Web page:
Over the holidays, I got to attend a work party that a good friend put together. She works in the healthcare department of a multinational company and she was tasked with planning the afterparty of the annually held Healthcare Analytics Conference. She did a great job and organized an after party that left all the uptight executives and company staff relaxed and pleased. There was good food, music, and even a photo booth with goofy props.

So what goes into planning a great conference and afterparty? Well, it takes a lot of behind the scene work which includes planning, coordination, time management, people management and lots more. Below we discuss some of major the steps to take to put together a good conference or afterparty



Create a Budget

When you want to plan a conference or work after party/event, the first thing you need to do is to plan your budget. You need to decide how much you want to spend and then break it down for the different things you need.

Will you need paid speakers? Will meals be part of the meeting? How about the venue? What kind of conference rooms will you need? Will you need to book hotel rooms for out-of-town speakers?.Will you be hiring vendors to create printed or web-based material for meeting-related information? This are some of the questions you need to ask when planning your budget then you need to make a list of everything you need and estimate how much each item will cost.

Look for Venues and Book Services

Once you have the budget all set, you need to start searching for a venue. You need to start looking for venues and book one in advance because most good venues are frequently booked and the earlier you look the more you will have options to choose from. When looking for a venue you don’t just book the one that has the hall size you want you need to get other services. Most venues have packages that you can choose from such as catering services, overnight accommodations for guests, and a ton of other in-house services that you can take advantage of.

Types of Venues

 

There are different types of venues that you can book, the most popular options are:


University campuses:

These are best suited for smaller, academic events and are relatively cheap to hire.


Hotels:

These typically have dedicated conference facilities and own catering. They’re the best all-in-one choice since they offer both accommodation and conference space. They also tend to be the most expensive option.


Independent venues:

This category includes all other types of venues that can host conferences. Many of these specialize in specific types of events.


But the cost of the venue is just one part of the puzzle. Here are a few other factors to consider when looking for the right venue:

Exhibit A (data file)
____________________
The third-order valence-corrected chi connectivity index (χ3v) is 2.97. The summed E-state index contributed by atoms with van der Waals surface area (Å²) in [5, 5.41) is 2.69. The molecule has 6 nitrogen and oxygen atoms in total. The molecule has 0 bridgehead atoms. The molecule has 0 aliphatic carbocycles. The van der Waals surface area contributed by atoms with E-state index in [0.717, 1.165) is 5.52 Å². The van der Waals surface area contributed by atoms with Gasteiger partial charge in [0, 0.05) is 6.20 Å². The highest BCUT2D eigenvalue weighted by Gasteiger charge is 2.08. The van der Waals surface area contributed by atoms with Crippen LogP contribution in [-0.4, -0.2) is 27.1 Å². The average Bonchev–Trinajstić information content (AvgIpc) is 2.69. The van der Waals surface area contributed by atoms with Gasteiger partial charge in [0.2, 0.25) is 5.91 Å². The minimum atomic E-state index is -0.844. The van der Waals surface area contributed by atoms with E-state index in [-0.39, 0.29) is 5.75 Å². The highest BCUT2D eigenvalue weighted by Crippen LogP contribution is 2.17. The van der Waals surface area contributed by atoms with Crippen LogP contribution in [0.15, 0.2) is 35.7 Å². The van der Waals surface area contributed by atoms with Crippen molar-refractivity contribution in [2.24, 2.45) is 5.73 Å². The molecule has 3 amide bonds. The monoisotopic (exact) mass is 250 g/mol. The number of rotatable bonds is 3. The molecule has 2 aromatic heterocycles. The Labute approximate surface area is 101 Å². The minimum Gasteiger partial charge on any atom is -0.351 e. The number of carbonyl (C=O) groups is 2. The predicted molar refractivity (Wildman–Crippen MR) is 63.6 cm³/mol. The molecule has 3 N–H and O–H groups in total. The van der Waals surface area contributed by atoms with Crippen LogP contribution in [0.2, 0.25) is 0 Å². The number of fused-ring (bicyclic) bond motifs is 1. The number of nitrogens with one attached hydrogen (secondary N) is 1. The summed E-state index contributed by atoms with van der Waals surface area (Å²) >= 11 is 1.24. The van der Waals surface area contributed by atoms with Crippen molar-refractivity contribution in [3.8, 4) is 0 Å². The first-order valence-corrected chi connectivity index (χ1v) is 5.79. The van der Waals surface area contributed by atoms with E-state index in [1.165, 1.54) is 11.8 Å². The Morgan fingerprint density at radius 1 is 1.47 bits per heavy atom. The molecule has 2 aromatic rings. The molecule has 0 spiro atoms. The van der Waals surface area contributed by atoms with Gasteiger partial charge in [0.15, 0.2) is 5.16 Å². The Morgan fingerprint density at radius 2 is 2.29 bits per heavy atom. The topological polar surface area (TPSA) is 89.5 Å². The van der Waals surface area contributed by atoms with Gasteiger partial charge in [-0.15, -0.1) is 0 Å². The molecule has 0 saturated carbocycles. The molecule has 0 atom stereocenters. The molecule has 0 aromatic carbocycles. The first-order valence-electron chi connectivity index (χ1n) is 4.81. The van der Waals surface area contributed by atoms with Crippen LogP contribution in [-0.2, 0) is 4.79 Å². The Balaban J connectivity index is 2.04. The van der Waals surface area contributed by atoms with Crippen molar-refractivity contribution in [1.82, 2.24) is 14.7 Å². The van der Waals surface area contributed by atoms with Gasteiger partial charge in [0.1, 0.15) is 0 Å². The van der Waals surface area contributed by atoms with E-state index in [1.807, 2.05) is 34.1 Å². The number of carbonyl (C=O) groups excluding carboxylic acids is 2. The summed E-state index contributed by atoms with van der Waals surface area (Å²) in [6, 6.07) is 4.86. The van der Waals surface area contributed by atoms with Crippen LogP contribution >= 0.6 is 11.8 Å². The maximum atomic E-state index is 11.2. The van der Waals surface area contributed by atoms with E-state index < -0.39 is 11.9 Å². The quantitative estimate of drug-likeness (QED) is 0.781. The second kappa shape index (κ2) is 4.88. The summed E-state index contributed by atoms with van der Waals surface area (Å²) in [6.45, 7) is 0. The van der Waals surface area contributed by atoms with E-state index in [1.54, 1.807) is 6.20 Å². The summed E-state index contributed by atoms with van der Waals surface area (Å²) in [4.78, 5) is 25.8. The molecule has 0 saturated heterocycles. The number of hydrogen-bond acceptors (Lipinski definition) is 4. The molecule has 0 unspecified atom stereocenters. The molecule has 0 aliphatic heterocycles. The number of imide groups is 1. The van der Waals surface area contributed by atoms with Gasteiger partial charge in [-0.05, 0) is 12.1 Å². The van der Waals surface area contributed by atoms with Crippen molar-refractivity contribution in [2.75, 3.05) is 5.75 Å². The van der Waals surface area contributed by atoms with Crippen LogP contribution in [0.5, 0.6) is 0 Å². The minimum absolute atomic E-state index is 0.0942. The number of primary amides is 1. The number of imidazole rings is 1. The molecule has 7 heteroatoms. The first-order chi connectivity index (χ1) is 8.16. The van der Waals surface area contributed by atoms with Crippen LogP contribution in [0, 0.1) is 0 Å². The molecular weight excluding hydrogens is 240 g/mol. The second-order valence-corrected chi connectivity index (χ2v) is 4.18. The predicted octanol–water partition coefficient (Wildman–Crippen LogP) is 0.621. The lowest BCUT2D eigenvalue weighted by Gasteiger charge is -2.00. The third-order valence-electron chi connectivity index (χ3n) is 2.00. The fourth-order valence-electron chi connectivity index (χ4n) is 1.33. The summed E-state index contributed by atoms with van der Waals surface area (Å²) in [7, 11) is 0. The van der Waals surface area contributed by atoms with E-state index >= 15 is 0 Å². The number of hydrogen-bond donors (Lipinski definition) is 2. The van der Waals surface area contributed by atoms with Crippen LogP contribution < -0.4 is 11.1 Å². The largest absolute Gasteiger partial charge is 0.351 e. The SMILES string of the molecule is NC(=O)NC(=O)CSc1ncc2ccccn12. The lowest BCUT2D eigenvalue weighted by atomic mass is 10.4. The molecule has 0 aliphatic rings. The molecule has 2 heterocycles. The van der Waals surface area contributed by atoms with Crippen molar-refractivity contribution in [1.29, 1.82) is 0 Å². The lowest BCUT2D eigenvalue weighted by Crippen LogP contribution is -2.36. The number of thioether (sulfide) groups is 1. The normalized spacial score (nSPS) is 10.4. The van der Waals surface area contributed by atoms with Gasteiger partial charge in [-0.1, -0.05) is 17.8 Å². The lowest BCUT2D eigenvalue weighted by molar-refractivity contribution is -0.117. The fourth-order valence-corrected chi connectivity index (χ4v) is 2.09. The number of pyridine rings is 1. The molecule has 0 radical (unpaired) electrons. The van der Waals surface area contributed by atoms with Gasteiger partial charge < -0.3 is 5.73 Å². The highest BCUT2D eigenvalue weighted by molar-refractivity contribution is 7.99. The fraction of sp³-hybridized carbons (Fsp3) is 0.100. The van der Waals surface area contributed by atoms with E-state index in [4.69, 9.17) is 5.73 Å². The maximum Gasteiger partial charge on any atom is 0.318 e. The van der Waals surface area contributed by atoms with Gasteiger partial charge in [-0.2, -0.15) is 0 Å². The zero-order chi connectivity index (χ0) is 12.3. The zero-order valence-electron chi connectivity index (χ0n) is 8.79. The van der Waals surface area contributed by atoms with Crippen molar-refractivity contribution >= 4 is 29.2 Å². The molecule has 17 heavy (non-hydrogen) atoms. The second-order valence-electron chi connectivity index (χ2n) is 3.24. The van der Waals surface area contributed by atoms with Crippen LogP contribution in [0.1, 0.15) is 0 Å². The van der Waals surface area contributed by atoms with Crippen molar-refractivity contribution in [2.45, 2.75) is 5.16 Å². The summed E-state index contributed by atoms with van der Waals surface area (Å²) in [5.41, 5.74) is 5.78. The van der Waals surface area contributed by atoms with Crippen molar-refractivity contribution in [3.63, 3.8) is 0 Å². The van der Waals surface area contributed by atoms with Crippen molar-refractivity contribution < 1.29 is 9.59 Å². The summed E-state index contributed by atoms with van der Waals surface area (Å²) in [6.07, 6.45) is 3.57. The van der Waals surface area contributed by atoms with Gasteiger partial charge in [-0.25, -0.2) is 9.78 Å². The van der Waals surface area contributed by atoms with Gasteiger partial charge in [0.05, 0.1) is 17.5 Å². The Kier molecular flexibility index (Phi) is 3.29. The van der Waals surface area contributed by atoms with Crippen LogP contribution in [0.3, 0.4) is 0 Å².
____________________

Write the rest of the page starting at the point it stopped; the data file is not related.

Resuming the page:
Size:

Booking a too-small venue where everybody has to squeeze into a tiny room is clearly a bad idea. Similarly, securing a giant venue for a relatively modest crowd will not only hurt your wallet but also make the conference feel empty and poorly attended.


Location:

You have to pick a good location that fits the atmosphere of your conference and theme. If its a retreat you need to pick a secluded and picturesque location to help your guests relax. If it’s a financial conference you might want to pick a location in the city’s business district to give your conference the wall street business vibe.


Transportation:

How easy is it for participants to travel to the venue by public transport? Are there enough parking spots for those who drive? How far is the parking lot from the venue? These are things to consider before you choose a venue.


Technical aspects:

Does the venue have the right IT, audio, and video equipment? You’ll need projection screens, microphones, plenty of charging spots for participants, and solid internet connection/wifi.




Assemble a Planning Team


You will need a team to help organize your conference and you’ll have to be able to manage the team you choose properly. If you choose the right team member and delegate rules, your main job will be to coordinate the team, set priorities, and delegate tasks. You can break your team down into responsibilities like:

Planning team: Conference venue, accommodation, activities, catering.
Administration team: Budgeting, attendee registration, ticket sales. This team/person will also be the main point of contact for questions related to the conference.
Marketing team: Contacting the media, creating promotional material, managing your website, blog, and social media activities.
Fundraising team: In charge of securing sponsors, applying for grants, and fundraising.
Volunteering: Helping with all on-site activities on the day of the conference: door management, ticket scanning, keeping track of the guest list, guiding people, etc.
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